In May 2016, Sumi shared her insight with Mashable.com on how to champion diversity and inclusion in businesses.

Key Takeaways:
1) Don't buy into the myths
2) Train any and all hiring committees in bias reduction
3) Ask your employees how to implement change, and listen to them
4) Designate someone to lead the charge, but hold everyone accountable
5) Develop and implement a cross-divisional mentoring program

The HMC Office of Institutional Diversity (OID) continues efforts to ensure an inclusive and welcoming campus environment for all students. Sumi Pendakur, Harvey Mudd's Associate Dean for Institutional Diversity,  spoke with Insight Into Diversity about the College's cultural competency programs, including "Building Bridges: Pathway to Action," a six-week seminar series designed to help students gain a complex understanding of their own identities and amplify cultural competence and communication skills.

 

In January 2016, the Athenaeum held a panel to discuss possible structures for the diversity and inclusion resource center at Claremont McKenna College. The speakers primarily focused on how different campuses have instituted and structured similar spaces for marginalized students. The ultimate goal of the dinner panel was to present and discuss potential outlines for the initiative at CMC.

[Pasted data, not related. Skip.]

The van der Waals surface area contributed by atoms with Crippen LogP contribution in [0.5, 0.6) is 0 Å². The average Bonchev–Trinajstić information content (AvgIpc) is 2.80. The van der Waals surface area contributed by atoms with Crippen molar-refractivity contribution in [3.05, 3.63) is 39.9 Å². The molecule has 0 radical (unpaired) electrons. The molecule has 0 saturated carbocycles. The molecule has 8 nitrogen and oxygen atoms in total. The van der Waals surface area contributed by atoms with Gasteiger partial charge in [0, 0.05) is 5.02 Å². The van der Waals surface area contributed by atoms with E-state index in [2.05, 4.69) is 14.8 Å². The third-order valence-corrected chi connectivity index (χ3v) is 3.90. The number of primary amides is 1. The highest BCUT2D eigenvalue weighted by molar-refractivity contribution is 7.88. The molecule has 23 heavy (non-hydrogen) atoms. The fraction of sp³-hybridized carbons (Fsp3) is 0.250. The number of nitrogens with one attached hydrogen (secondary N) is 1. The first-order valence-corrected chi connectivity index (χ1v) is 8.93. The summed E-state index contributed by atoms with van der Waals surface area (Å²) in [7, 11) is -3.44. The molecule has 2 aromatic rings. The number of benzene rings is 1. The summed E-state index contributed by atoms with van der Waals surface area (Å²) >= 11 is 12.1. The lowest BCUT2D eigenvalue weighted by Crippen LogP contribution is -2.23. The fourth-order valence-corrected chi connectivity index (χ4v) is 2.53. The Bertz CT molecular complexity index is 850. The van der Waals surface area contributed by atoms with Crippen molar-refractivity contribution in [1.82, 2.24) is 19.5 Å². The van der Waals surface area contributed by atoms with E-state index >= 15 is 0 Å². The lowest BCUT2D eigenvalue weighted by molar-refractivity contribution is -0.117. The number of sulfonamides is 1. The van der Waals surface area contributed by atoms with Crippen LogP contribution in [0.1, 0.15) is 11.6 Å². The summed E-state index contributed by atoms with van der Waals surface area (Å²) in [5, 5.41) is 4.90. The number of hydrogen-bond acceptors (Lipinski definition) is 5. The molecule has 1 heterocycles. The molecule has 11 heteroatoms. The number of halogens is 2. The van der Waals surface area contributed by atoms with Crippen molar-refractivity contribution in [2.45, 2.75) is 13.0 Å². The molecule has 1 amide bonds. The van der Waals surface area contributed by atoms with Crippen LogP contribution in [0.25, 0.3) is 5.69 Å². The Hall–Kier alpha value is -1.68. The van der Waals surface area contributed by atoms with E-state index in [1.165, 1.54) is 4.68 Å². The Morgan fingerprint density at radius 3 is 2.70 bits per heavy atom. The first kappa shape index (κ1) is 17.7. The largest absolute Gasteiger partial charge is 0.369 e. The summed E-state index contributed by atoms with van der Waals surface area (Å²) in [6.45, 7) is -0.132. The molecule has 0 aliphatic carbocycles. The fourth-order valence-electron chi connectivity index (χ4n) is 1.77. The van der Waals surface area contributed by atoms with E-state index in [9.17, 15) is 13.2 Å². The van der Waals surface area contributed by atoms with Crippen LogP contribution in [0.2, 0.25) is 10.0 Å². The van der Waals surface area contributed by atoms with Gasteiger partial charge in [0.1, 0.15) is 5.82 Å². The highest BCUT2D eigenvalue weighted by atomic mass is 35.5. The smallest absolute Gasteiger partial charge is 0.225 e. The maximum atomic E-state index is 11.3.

The three panelist were Sumun Pendakur, the Associate Dean for Institutional Diversity at Harvey Mudd College; Mariana Cruz, CMC’s diversity consultant and former Chief Diversity Officer at Amherst College; and Yuka Ogino, the Assistant Director of Scripps Communities of Resources and Empowerment (SCORE). Claremont McKenna’s Chief Civil Rights Officer, Nyree Gray, moderated the discussion.

In May 2011, Sumi was presented with the Dissertation of the Year Award for “The Search for Transformative Agents: The Counter-Institutional Positioning of Faculty and Staff at an Elite University.”

 

Sumun Pendakur (Weinberg '98), who participated in the hunger strike as a freshman, spoke about her role in the Asian American Advisory Board, the movement that pushed for the creation of the Asian American Studies Program.